The election process in Abkhazia has never been a pure formality. And although the importance for the unrecognized republic of the parliamentary campaign does not compare with the presidential election, the present change in the composition of the legislative organ merits special examination for several reasons.
First, this was the first parliamentary election after Russia’s recognition of Abkhazia’s independence and which reflected the new realities of the „post-August period.“ Second, it was the first election campaign since the appearance in Abkhazia of a new president. It was thus a sort of test for Aleksandr Ankvab. Third, the outcome of the vote yielded a number of surprises. The personal composition of the body of deputies has undergone renewal, beginning with the speaker of the People’s Assembly, Nugzar Ashuba. Many names that were well-known throughout the republic did not make it beyond the first round, or lost in the second. Only three of the 35 outgoing deputies managed to retain that status. Fourth, the campaign showed that people are ready to back specific candidates, rather than political parties. The modest number of people who voted either for the „party of power“ or for the opposition is proof of this. It is personal qualities that are more in demand in Abkhazia today, and not party labels. What does this tell us? That there exists a real need to draft a new political agenda on which the issue of political renewal figures prominently.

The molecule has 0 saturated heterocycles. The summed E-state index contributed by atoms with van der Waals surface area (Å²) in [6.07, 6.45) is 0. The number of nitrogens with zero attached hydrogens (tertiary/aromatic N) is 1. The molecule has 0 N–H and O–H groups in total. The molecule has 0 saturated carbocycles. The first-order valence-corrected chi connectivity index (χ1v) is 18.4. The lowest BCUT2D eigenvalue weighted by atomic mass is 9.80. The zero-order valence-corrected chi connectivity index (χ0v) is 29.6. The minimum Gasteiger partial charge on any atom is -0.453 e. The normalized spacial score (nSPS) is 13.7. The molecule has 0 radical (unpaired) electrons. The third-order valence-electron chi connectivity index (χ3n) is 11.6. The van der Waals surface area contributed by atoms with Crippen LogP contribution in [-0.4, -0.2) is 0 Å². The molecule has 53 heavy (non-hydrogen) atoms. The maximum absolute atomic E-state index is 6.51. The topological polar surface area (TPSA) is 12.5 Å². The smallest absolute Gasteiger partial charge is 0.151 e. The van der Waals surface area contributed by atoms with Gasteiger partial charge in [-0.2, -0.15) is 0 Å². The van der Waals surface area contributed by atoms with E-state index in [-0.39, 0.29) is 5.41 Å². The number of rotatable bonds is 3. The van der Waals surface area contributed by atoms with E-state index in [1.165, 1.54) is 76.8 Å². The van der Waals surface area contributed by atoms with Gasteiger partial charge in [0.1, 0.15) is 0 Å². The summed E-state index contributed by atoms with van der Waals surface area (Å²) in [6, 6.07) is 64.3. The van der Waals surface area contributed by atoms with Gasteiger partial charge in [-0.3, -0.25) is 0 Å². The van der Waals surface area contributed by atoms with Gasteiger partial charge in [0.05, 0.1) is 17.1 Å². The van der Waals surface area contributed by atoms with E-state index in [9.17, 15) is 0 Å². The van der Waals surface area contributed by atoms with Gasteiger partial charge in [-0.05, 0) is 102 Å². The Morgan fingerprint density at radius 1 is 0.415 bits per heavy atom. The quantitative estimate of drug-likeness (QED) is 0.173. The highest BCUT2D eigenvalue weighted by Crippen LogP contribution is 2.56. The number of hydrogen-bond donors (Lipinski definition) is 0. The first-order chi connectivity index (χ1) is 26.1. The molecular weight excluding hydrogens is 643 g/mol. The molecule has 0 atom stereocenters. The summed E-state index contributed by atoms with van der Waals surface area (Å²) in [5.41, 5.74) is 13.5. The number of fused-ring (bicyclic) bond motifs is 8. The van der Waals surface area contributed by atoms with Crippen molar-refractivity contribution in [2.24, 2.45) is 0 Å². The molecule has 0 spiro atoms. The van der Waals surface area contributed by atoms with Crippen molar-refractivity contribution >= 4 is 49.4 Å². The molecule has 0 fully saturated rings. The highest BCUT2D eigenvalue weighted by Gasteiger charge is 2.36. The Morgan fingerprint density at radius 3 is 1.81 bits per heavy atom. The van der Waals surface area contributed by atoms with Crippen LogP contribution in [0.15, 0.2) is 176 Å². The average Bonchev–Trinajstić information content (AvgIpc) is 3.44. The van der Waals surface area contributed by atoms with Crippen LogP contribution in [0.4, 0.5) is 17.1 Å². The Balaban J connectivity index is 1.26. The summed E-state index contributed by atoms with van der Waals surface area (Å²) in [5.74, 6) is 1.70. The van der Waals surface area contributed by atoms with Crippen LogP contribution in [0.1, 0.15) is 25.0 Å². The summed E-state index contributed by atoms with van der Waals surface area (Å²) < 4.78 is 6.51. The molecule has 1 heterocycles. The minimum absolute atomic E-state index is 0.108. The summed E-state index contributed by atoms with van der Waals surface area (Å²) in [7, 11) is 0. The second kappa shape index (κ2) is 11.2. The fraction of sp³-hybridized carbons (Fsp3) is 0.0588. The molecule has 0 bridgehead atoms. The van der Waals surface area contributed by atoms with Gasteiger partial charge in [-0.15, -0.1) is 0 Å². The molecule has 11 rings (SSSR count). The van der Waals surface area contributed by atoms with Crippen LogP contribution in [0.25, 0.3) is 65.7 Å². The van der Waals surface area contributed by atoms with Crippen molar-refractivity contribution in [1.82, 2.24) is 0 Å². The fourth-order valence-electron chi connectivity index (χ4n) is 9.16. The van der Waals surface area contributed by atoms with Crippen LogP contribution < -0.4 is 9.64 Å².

How is this likely to impact on Russia, and Russia’s Abkhaz policy? An initial perusal does not reveal any particular interest in the campaign on Moscow’s part. The Kremlin is seldom prepared to go into details and nuances, it is accustomed to a personalized approach to politics and to building relationships with individual leaders. That being the case, Moscow is not ready to show excessive activity, except during a presidential election. And during the parliamentary election campaign in Abkhazia we did not register frenetic intervention in the election process on the part of the [Kremlin] officials responsible. For the sake of objectivity, credit is due to the Abkhaz administration. It seems to have registered the demand for change and decided not to try to save the sinking ship of the [pro-regime] United Abkhazia party. It did not try either to associate itself with the „party of power.“